With at least a hundred applicants for one place, getting a graduate position at one of the big three consulting firms - McKinsey, Bain and BCG - is one of the most competitive recruitment processes out there. The promise of diverse and challenging work, generous compensation packages and exposure to the chief executives of FTSE 100 entice many to apply.
My rather small cohort of 12 included a fellow Oxbridge BA, a former Goldman Sachs trader, a London Business School MBA graduate and a neuroscience PhD.
Together, we went through two weeks of local and regional training. In our week at the company's offices in London, we learnt some office basics and were introduced to consulting skills such as how to use Excel and Powerpoint, modelling and structured thinking. The sessions concentrated on technical rather than analytical skills - most consultants learn on the job, so only a very basic understanding of theory is needed before starting.
The regional training with new starters from other European offices provided more of an insight into consulting work as we spent our days working through a mock case based on the games industry. We also enjoyed booze-fuelled dinners and a fully sponsored bar every night. And the training didn't end there - consulting firms continuously skill up their workforce via weekly office training sessions and further regional training.
On the case
After this relatively short period of training, each new starter, known as an analyst, is assigned to a case team. You're allowed to state preferences (industry, type of work, travel or non-travel, UK-based or abroad) and the staffing teams do their best to meet these, but they are often constrained by what work is actually available.
You may well find that a few industries are overrepresented. Due to their high profits, financial services companies tend to hire consultants a lot, which means that every analyst tends to work for at least one. However, if you build relationships with relevant partners, you could work on cases in a wide variety of other industries too.
As an analyst, most of your job involves detailed research. I found myself interviewing broadcasters from around the world, digging into the records of a major media organisation, and reading multiple industry reports on care homes. One of my colleagues had to go to every single major retailer and count the number of types of yoghurts offered on sale!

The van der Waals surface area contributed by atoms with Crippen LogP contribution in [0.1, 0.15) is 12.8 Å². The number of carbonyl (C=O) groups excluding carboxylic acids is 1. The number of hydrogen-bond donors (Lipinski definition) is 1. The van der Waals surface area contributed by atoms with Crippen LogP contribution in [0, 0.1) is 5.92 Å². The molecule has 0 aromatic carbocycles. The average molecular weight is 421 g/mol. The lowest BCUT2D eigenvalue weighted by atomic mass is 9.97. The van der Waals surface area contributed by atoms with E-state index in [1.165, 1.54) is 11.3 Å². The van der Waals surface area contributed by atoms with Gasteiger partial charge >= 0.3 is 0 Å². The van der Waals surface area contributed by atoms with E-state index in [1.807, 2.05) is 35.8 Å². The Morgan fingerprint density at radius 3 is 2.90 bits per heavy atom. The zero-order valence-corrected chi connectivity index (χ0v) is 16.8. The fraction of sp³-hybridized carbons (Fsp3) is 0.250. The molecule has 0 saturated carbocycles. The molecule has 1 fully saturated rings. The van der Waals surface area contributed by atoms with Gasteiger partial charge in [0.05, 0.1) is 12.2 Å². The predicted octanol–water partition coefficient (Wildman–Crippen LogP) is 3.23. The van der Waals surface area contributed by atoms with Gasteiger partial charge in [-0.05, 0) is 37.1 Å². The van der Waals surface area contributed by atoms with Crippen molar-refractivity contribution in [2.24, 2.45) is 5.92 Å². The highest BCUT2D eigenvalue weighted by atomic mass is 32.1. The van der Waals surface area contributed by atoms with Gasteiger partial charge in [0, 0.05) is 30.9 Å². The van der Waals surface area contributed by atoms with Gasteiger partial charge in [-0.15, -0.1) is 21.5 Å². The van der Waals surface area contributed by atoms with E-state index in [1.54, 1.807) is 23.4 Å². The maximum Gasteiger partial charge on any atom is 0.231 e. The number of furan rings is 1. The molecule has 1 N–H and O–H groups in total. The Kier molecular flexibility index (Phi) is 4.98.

You'll then be asked to present your findings on a slide - producing Powerpoint presentations will quickly become one of your core skills - which will fit into a story compiled by your boss, the project manager. Despite being given directions, I sometimes struggled to fill these in - with only a few months of experience, it's hard to work out, say, the exact organisational structure of a particular department at a bank. Estimation and guess work is sometimes the best you can do - consulting is often a marriage of science and art.
Working days and nights
On average, consultants work 55-65 hours per week, with the majority of their weekends free. Some consulting firms even allow you to protect one evening per week - as long as there are no client emergencies, you'll be guaranteed to leave work at 7pm.
The exception is due diligence work, which can see you racking up 80-100 hours per week as you have to comprehensively analyse the sustainability of a company's revenues in a very short space of time - don't be surprised if you end up going home at 4am! You are, however, compensated with a generous expense allowance - taxis and dinners after 8pm can be charged to the client.
One of the most anticipated and feared aspects of a consultant's lifestyle is travel, though I've found that how much you do is very much a factor of the industry you're working in (for example, a lot of financial institutions are headquartered in London) and the location of your office (anecdotally, those in US offices travel more than UK ones). You might end up with all your cases involving travel or, as in my case, none!
Consultants enjoy one of the most active office social lives as partners are keen to ensure that everyone gets to know each other. You'll enjoy periodic team bonding events - most likely dinners, perhaps at a Michelin-starred restaurant, but some of my colleagues have also taken part in group nail bar visits or cocktail-making (and then drinking!) classes.
There are also regular office activities such as drinks and lunches, and ad hoc social events such as pub quizzes, tennis matches, and sushi-making classes arranged by the bonding committee (yes, these exist!)
However, the highlights of office social activity are surely the frequent weekends away. In my first year, I had the opportunity to attend four purely social trips abroad: a sports trip to Germany, a skiing trip to Austria, a summer weekend away, and a three-day offsite in France.
It's also worth stressing that your colleagues are likely to be pleasant to be around. One of my former banker friends who made a switch into consulting has remarked many times on how much nicer people are in this industry. They're very smart, too: 90 per cent of them will have a degree from Oxbridge or a top-ranking MBA.
Up and out
The notorious "up or out" policy at consulting firms doesn't really apply to you as an analyst - the vast majority of graduate joiners will stay at the firm for two years. After that period of time, many opt for an externship - an opportunity to spend six months working in industry, usually for one of the firm's clients.
Others apply to go to business school - if you're a top performing analyst, you're likely to have your tuition fees and maintenance paid for by the firm in exchange for agreeing to return for two years after you graduate.
Strategy consulting firms are also incredibly helpful in assisting departing analysts with finding jobs, dispensing valuable careers advice and providing access to alumni in industries you're interested in joining.